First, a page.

For this special edition of Tasting Notes, we take a moment to revisit and appreciate a true legend in the craft beer realm, Dragon’s Milk Bourbon Barrel-aged Stout from New Holland Brewing Company (Holland, Michigan).
Introduced 18 years ago to be the modern-day equivalent of a “knight’s reward for slaying a dragon,” Dragon’s Milk is an Imperial Stout “with roasty malt character intermingled with deep vanilla tones, all dancing in an oak bath” sourced from time spent aging in Bourbon barrels. With just one sip of this “true legend,” it will become clear why New Holland always believed that Dragon’s Milk (11% ABV) would become “the finest liquid in [their] house.”
Dragon’s Milk is a Year-Round offering available in 4-packs of 12 oz. bottles and on draft. You can expect to find this iconic brew at craft beer-focused establishments located in Alabama, Florida, Michigan and throughout the rest of New Holland’s distribution area.
Now that we are all a bit more familiar with the story behind the beer, let’s pop open a few bottles and slay a couple of dragons for the sake of these Tasting Notes!
Tasting Notes for Dragon’s Milk Bourbon Barrel-aged Stout from New Holland Brewing Company
Appearance: Dragon’s Milk pours an inky black in color and is capped with just over a finger of mocha colored foam. When held to direct light, the extreme edges of the pour hint at dark brown tones but the darkness holds fast for the most part. The beer is completely opaque, so there is really no visual indication of the carbonation level. Head retention is good, slowly slipping down to a creamy ring at around the halfway mark of the experience. The foam attempts to leave spots of lace on the glass after each sip, but the beer coats the glass with an oily slick that forces any lace to retreat back down into the top cap.
Aroma: The barrel character hits first with pronounced notes of bourbon-soaked grains, vanilla and wet wood/oak. That grain character eventually emerges on the other side of the bourbon to offer tones of dark roast, toast, toffee, coffee and bittersweet chocolate. A hint of dark fruit sneaks in at times to round everything out.
Taste: High quality dark chocolate (bittersweet), sweet cocoa, deeply roasted grains, and black coffee smoothly slide across the palate at the start of the sip. This sets the stage beautifully for the bourbon barrel’s notes of vanilla, oak, char, caramelized brown sugar and a hint of coconut. Just like in the nose, a slight presence of dark fruit, riding an extra wave of sweet vanilla, turns up to close the profile.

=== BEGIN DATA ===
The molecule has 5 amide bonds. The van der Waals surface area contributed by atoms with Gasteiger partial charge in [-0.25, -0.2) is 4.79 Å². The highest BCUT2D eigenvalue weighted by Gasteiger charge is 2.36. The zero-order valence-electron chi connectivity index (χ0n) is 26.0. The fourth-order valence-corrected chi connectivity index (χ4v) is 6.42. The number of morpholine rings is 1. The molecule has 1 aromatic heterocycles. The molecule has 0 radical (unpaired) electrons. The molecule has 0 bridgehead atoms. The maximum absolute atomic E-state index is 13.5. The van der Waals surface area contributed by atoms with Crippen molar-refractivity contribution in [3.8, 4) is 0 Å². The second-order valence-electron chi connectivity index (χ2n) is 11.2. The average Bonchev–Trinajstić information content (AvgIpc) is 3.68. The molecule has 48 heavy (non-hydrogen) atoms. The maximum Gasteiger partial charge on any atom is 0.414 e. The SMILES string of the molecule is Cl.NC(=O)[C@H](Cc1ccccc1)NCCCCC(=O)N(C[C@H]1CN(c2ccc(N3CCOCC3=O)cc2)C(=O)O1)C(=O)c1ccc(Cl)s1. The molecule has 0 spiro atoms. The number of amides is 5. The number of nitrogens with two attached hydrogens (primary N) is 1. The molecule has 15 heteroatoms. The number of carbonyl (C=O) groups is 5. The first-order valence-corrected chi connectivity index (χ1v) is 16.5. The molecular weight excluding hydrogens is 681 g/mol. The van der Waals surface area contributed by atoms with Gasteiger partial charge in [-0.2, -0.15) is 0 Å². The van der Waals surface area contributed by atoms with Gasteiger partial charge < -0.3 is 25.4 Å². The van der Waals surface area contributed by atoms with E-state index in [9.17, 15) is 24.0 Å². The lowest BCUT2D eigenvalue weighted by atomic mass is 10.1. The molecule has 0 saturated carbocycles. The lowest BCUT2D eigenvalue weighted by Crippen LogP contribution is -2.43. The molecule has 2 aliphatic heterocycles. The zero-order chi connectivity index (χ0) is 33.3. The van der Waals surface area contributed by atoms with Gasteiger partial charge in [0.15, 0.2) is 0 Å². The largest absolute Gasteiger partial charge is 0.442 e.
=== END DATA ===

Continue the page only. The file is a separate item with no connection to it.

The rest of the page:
Mouthfeel: Leaning a touch toward the medium side of full-bodied with a medium carbonation, Dragon’s Milk has a wonderfully silky weight to it while the carbonation keeps the experience smooth by lifting and carrying away any residual sweetness. That sweetness is further tempered by a gentle bitterness sourced from the beer’s notes of roasted grains, coffee and bittersweet chocolate. The 11% ABV is pleasantly present, supplying boozy notes and a gentle warmth that rises from the belly. Aftertaste is all bourbon soaked dark fruit and cocoa.
Final Thoughts: There is absolutely no denying that Dragon’s Milk is a true classic in the world of craft beer. From top to bottom, this brew is one of the lasting original examples capable of providing a template for the basic characteristics one should expect from a well-crafted and balanced Bourbon Barrel-aged Stout. It has a solid Stout base that carries all the roasty, chocolaty goodness you could want while the Bourbon barrel is there to influence the experience – with deep notes of oak, vanilla and bourbon – in a way that complements rather than dominates. Although they both have an equal opportunity to show what they are all about, the base beer and barrel still come together to consistently provide a cohesive experience from sip to sip, pour to pour, bottle to bottle.
This level of consistency and quality is what makes Dragon’s Milk the legend that it is. A legend that we should all experience and revisit from time to time so that we can appreciate the breweries and beers that risked everything and eventually went on to shape what we now know and love about craft beer. It is part of American craft beer lore and should be respected as such. Prost!